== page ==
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Magn Reson Med. 2005 Jan;53(1):194-200.

Motion-corrected free-breathing delayed enhancement imaging of myocardial infarction.

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Laboratory of Cardiac Energetics, National Heart, Lung, and Blood Institute, National Institutes of Health, DHHS, 10 Center Drive, MSC-1061, Building 10, Room B1D416, Bethesda, MD 20892, USA. kellman@nih,gov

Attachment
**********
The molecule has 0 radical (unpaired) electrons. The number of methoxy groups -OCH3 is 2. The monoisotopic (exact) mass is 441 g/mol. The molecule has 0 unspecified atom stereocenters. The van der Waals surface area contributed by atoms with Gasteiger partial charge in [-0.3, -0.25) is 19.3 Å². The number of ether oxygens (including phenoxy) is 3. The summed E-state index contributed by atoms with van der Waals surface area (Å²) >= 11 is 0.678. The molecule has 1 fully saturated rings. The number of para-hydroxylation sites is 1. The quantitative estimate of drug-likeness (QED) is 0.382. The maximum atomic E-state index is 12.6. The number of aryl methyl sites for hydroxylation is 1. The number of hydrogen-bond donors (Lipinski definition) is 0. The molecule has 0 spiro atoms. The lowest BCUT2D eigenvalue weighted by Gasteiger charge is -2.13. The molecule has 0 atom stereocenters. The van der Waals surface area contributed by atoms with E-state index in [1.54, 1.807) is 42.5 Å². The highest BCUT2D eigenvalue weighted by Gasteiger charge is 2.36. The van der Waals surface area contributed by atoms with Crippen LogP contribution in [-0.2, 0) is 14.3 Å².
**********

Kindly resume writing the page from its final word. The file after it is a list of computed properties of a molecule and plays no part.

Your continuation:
Following administration of Gd-DTPA, infarcted myocardium exhibits delayed enhancement and can be imaged using an inversion-recovery sequence. A conventional segmented acquisition requires a number of breath-holds to image the heart. Single-shot phase-sensitive inversion-recovery (PSIR) true-FISP may be combined with parallel imaging using SENSE to achieve high spatial resolution. SNR may be improved by averaging multiple motion-corrected images acquired during free breathing. PSIR techniques have demonstrated a number of benefits including consistent contrast and appearance over a relatively wide range of inversion recovery times (TI), improved contrast-to-noise ratio, and consistent size of the enhanced region. Comparison between images acquired using segmented breath-held turbo-FLASH and averaged, motion-corrected, free-breathing true-FISP show excellent agreement of measured CNR and infarct size. In this study, motion correction was implemented using image registration postprocessing rather than navigator correction of individual frames. Navigator techniques may be incorporated as well.

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